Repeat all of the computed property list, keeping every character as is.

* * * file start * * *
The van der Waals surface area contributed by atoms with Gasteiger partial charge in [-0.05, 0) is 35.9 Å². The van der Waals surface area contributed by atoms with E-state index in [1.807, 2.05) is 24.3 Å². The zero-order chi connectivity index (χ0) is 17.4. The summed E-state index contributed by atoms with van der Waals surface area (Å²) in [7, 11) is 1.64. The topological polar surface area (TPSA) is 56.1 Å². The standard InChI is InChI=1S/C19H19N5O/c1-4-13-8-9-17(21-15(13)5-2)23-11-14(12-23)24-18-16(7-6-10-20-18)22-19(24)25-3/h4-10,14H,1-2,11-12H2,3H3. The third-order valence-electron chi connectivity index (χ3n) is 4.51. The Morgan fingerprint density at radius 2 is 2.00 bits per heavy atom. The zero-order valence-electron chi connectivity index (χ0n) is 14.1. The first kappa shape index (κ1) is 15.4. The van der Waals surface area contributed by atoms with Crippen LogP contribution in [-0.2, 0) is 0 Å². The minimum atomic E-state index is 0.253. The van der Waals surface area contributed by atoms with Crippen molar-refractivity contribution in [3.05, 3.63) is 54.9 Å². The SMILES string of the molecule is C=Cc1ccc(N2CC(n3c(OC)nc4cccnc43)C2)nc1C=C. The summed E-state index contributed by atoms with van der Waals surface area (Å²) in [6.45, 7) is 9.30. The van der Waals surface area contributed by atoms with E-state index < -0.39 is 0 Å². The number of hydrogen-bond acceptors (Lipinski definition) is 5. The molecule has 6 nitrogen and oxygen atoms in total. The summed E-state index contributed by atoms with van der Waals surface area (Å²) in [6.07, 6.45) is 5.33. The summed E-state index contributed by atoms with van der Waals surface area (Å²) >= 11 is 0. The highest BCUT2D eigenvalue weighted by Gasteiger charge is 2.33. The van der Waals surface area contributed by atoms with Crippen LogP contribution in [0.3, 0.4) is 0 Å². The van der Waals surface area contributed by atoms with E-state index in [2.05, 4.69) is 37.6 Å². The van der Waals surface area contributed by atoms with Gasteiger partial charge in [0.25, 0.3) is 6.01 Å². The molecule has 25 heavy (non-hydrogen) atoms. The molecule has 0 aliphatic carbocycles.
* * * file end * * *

The van der Waals surface area contributed by atoms with Gasteiger partial charge in [-0.05, 0) is 35.9 Å². The van der Waals surface area contributed by atoms with E-state index in [1.807, 2.05) is 24.3 Å². The zero-order chi connectivity index (χ0) is 17.4. The summed E-state index contributed by atoms with van der Waals surface area (Å²) in [7, 11) is 1.64. The topological polar surface area (TPSA) is 56.1 Å². The standard InChI is InChI=1S/C19H19N5O/c1-4-13-8-9-17(21-15(13)5-2)23-11-14(12-23)24-18-16(7-6-10-20-18)22-19(24)25-3/h4-10,14H,1-2,11-12H2,3H3. The third-order valence-electron chi connectivity index (χ3n) is 4.51. The Morgan fingerprint density at radius 2 is 2.00 bits per heavy atom. The zero-order valence-electron chi connectivity index (χ0n) is 14.1. The first kappa shape index (κ1) is 15.4. The van der Waals surface area contributed by atoms with Crippen LogP contribution in [-0.2, 0) is 0 Å². The minimum atomic E-state index is 0.253. The van der Waals surface area contributed by atoms with Crippen molar-refractivity contribution in [3.05, 3.63) is 54.9 Å². The SMILES string of the molecule is C=Cc1ccc(N2CC(n3c(OC)nc4cccnc43)C2)nc1C=C. The summed E-state index contributed by atoms with van der Waals surface area (Å²) in [6.45, 7) is 9.30. The van der Waals surface area contributed by atoms with E-state index < -0.39 is 0 Å². The number of hydrogen-bond acceptors (Lipinski definition) is 5. The molecule has 6 nitrogen and oxygen atoms in total. The summed E-state index contributed by atoms with van der Waals surface area (Å²) in [6.07, 6.45) is 5.33. The summed E-state index contributed by atoms with van der Waals surface area (Å²) >= 11 is 0. The highest BCUT2D eigenvalue weighted by Gasteiger charge is 2.33. The van der Waals surface area contributed by atoms with Crippen LogP contribution in [0.3, 0.4) is 0 Å². The van der Waals surface area contributed by atoms with E-state index in [2.05, 4.69) is 37.6 Å². The van der Waals surface area contributed by atoms with Gasteiger partial charge in [0.25, 0.3) is 6.01 Å². The molecule has 25 heavy (non-hydrogen) atoms. The molecule has 0 aliphatic carbocycles.